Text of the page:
Public health and social justice

Last week, I was contacted by a physician, Dr Martin Donohoe, who is an adjunct associate professor in the School of Community Health at Portland State University, Oregon.  Dr Donohoe asked if I would be willing to post a lecture that I gave on open access as a human rights issue to a website that he runs, called Public Health and Social Justice.

After first spending some time looking around the website, including reading a lecture that Dr Donohoe gave about why social justice is a health concern (called Activism in Medicine: History, Literature, and Contemporary Issues and Movements, available here), I was happy for him to post my talk.  I was intrigued by the site, so I interviewed him via e-mail.  Here’s my short Q and A with Martin Donohoe.

Q. Why did you start the Public Health and Social Justice website?

A. As a student, practicing physician, and educator, I have felt that health professions training inadequately addresses the social, economic, cultural, environmental, and political contributors to health and illness. Public health and social justice issues are often marginalized in both training and practice.

Q. What were its aims?

A. To provide a venue for open-sharing of slide shows, course syllabi, and articles relevant to public health and social justice. Since I had dozens of slide shows that I updated yearly, yet reached only a handful of students per year, I desired to share my work with a larger audience, as well as learn from others. I hoped to create an on-line clearinghouse for information and curricular materials. Eventually I would like to work with others to develop an annual, week-long colloquium/training for health professionals, students, and others interested in becoming social justice advocates.

Q. How long has it been up and running, and how many people is it reaching?

A. It began in November, 2007, has had about 65,000 visitors, and currently gets over 4,000 hits per month.

Q. What kind of feedback have you received?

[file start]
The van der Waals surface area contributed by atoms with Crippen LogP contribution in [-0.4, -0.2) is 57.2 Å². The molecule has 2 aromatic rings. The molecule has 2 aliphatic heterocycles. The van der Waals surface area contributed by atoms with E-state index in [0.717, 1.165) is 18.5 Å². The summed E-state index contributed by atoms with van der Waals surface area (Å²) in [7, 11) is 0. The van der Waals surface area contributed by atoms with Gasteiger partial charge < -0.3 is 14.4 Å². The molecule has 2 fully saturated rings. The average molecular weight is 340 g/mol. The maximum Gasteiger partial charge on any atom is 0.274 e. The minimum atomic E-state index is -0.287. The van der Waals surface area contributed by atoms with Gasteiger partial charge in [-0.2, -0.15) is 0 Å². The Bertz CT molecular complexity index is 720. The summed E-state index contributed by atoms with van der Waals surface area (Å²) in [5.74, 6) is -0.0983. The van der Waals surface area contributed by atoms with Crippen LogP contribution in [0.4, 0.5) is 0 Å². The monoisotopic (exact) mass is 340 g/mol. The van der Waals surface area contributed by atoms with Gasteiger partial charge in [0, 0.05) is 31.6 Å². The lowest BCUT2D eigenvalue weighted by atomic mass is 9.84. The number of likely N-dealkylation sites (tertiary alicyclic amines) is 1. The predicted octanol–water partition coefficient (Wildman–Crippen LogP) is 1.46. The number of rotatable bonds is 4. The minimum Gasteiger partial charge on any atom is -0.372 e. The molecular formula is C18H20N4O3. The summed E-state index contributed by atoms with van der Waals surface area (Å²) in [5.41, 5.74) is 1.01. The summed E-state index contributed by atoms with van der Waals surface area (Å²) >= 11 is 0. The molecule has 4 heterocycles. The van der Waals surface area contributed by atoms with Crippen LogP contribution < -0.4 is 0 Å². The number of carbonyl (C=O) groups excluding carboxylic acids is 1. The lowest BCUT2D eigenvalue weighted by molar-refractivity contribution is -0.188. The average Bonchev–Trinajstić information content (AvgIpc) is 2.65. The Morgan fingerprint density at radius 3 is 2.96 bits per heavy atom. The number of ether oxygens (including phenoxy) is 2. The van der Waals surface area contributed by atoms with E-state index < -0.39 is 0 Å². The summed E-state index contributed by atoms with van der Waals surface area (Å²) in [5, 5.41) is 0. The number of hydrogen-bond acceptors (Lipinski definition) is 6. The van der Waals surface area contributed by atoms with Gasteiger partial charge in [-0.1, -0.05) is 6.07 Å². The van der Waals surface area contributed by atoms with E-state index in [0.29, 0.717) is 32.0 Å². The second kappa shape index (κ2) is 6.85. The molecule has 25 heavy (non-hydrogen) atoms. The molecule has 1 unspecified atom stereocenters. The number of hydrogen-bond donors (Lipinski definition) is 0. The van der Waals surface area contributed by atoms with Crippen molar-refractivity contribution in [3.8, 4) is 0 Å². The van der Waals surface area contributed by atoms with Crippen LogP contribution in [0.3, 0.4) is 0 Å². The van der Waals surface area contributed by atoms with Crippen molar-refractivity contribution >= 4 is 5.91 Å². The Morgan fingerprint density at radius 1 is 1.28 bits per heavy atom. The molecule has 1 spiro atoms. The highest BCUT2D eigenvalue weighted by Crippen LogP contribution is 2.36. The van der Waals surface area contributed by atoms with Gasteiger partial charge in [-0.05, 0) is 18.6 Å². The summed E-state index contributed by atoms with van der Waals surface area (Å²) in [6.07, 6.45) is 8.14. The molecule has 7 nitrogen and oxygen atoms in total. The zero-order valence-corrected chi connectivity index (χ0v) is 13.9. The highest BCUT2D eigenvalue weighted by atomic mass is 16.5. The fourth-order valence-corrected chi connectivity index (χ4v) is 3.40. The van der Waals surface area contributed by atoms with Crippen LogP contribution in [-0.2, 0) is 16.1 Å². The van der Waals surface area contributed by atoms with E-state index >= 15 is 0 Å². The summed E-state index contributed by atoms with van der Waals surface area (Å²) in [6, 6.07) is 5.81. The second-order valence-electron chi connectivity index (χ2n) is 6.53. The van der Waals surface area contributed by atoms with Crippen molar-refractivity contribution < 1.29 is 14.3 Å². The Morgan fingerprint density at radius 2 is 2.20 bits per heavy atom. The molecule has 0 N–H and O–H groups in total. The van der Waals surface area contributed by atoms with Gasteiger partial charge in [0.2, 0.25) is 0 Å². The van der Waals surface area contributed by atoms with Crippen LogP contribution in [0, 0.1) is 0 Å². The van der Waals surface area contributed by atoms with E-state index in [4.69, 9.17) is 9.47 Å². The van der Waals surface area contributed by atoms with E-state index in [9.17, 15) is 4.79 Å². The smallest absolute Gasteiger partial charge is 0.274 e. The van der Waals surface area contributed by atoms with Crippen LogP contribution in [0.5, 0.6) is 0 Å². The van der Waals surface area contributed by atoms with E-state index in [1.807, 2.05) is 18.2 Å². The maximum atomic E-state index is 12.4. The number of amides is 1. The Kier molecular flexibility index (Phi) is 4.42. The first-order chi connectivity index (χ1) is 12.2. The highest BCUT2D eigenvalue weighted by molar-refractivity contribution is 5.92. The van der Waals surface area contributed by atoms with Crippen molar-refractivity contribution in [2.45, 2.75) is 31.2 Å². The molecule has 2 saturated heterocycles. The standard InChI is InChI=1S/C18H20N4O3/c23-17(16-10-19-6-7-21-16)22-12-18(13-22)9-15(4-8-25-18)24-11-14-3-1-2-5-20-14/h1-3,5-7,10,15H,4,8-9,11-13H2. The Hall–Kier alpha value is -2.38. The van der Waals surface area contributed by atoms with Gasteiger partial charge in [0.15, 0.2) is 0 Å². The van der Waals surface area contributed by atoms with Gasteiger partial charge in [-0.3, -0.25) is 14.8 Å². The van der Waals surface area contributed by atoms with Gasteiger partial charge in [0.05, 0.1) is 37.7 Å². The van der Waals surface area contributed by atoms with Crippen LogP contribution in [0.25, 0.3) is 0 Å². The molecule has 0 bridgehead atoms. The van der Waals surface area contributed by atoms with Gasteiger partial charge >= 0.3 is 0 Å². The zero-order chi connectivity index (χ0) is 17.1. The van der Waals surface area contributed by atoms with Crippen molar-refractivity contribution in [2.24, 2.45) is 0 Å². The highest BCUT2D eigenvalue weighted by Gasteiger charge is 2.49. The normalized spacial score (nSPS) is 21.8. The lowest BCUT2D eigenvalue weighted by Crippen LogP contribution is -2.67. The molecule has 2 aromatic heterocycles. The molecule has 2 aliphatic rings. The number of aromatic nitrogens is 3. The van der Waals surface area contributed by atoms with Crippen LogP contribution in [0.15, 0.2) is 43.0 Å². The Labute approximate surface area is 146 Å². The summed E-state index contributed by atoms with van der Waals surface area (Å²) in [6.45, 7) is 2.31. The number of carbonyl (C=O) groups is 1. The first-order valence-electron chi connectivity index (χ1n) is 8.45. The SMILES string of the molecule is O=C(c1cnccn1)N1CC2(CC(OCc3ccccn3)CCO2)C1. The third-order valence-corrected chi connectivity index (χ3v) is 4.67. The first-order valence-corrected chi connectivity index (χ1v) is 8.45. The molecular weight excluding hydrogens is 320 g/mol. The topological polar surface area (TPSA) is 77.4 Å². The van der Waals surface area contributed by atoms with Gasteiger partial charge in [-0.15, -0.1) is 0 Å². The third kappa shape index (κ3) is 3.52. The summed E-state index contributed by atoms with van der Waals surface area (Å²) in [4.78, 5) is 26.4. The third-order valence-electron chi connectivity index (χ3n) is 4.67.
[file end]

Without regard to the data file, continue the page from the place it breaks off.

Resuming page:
A. Feedback has been quite positive (outside of a few angry emails), and has turned an isolated, time-consuming, unpaid hobby into a satisfying endeavor. Over time I am getting more submissions from colleagues in medicine, nursing, and public health.

Q. Why do you think it is important for health professionals to be aware of social justice?

A. Health professionals have a responsibility to oppose, individually and collectively, those forces which contribute to the spread of poverty, the marginalization of women, environmental degradation, racism, human rights abuses, war, and myriad other injustices, at the local, national, and international levels.

Q. I saw your interesting lecture on this topic, which has some great quotes from Dr Martin Luther King and others.  Which is your favorite quote and why choose that one?

A. It is hard to pick a favorite, but (for this week at least) I will go with these two:

1) In a lighthearted vein, from a 1999 Utah anti-drug pamphlet: “Danger signs that your child may be smoking marijuana include excessive preoccupation with social causes, race relations, and environmental issues.” While I have never had the desire nor occasion to try marijuana, this made it sound worthwhile.

2) From Anita Roddick: “If you think you are too small to have an impact, try going to bed with a mosquito in your tent.”

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